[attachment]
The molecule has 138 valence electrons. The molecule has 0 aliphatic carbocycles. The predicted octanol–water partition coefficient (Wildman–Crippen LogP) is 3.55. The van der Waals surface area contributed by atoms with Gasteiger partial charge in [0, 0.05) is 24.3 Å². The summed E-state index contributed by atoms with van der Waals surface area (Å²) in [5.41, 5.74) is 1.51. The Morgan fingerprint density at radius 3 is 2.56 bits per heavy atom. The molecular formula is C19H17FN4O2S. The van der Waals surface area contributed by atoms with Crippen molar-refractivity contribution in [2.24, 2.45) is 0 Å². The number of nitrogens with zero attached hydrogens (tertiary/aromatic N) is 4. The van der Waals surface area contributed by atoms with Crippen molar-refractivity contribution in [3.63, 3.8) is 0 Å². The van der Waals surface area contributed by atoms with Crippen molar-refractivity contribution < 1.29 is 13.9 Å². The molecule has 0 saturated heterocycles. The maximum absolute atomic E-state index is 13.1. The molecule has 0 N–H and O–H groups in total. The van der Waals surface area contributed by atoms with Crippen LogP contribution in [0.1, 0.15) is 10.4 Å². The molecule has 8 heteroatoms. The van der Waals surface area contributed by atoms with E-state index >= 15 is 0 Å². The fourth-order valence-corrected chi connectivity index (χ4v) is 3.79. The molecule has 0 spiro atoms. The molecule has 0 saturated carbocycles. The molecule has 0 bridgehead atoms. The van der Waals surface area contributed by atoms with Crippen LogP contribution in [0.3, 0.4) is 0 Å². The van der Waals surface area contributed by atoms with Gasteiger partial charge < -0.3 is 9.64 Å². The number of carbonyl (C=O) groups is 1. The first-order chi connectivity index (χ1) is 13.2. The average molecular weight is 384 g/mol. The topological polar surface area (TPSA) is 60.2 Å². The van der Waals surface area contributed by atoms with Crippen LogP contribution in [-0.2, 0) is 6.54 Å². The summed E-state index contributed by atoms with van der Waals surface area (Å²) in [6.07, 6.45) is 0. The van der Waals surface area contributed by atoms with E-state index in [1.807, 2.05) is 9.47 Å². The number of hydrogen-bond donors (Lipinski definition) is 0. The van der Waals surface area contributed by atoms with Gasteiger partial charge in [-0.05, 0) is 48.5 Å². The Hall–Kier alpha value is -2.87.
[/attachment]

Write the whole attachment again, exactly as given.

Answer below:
The molecule has 138 valence electrons. The molecule has 0 aliphatic carbocycles. The predicted octanol–water partition coefficient (Wildman–Crippen LogP) is 3.55. The van der Waals surface area contributed by atoms with Gasteiger partial charge in [0, 0.05) is 24.3 Å². The summed E-state index contributed by atoms with van der Waals surface area (Å²) in [5.41, 5.74) is 1.51. The Morgan fingerprint density at radius 3 is 2.56 bits per heavy atom. The molecular formula is C19H17FN4O2S. The van der Waals surface area contributed by atoms with Crippen molar-refractivity contribution in [2.24, 2.45) is 0 Å². The number of nitrogens with zero attached hydrogens (tertiary/aromatic N) is 4. The van der Waals surface area contributed by atoms with Crippen molar-refractivity contribution in [3.63, 3.8) is 0 Å². The van der Waals surface area contributed by atoms with Crippen molar-refractivity contribution < 1.29 is 13.9 Å². The molecule has 0 saturated heterocycles. The maximum absolute atomic E-state index is 13.1. The molecule has 0 N–H and O–H groups in total. The van der Waals surface area contributed by atoms with Crippen LogP contribution in [0.1, 0.15) is 10.4 Å². The molecule has 8 heteroatoms. The van der Waals surface area contributed by atoms with E-state index >= 15 is 0 Å². The fourth-order valence-corrected chi connectivity index (χ4v) is 3.79. The molecule has 0 spiro atoms. The molecule has 0 saturated carbocycles. The molecule has 0 bridgehead atoms. The van der Waals surface area contributed by atoms with Crippen LogP contribution in [0.3, 0.4) is 0 Å². The van der Waals surface area contributed by atoms with Gasteiger partial charge < -0.3 is 9.64 Å². The number of carbonyl (C=O) groups is 1. The first-order chi connectivity index (χ1) is 13.2. The average molecular weight is 384 g/mol. The topological polar surface area (TPSA) is 60.2 Å². The van der Waals surface area contributed by atoms with Crippen LogP contribution in [-0.2, 0) is 6.54 Å². The summed E-state index contributed by atoms with van der Waals surface area (Å²) in [6.07, 6.45) is 0. The van der Waals surface area contributed by atoms with E-state index in [1.807, 2.05) is 9.47 Å². The number of hydrogen-bond donors (Lipinski definition) is 0. The van der Waals surface area contributed by atoms with Gasteiger partial charge in [-0.05, 0) is 48.5 Å². The Hall–Kier alpha value is -2.87.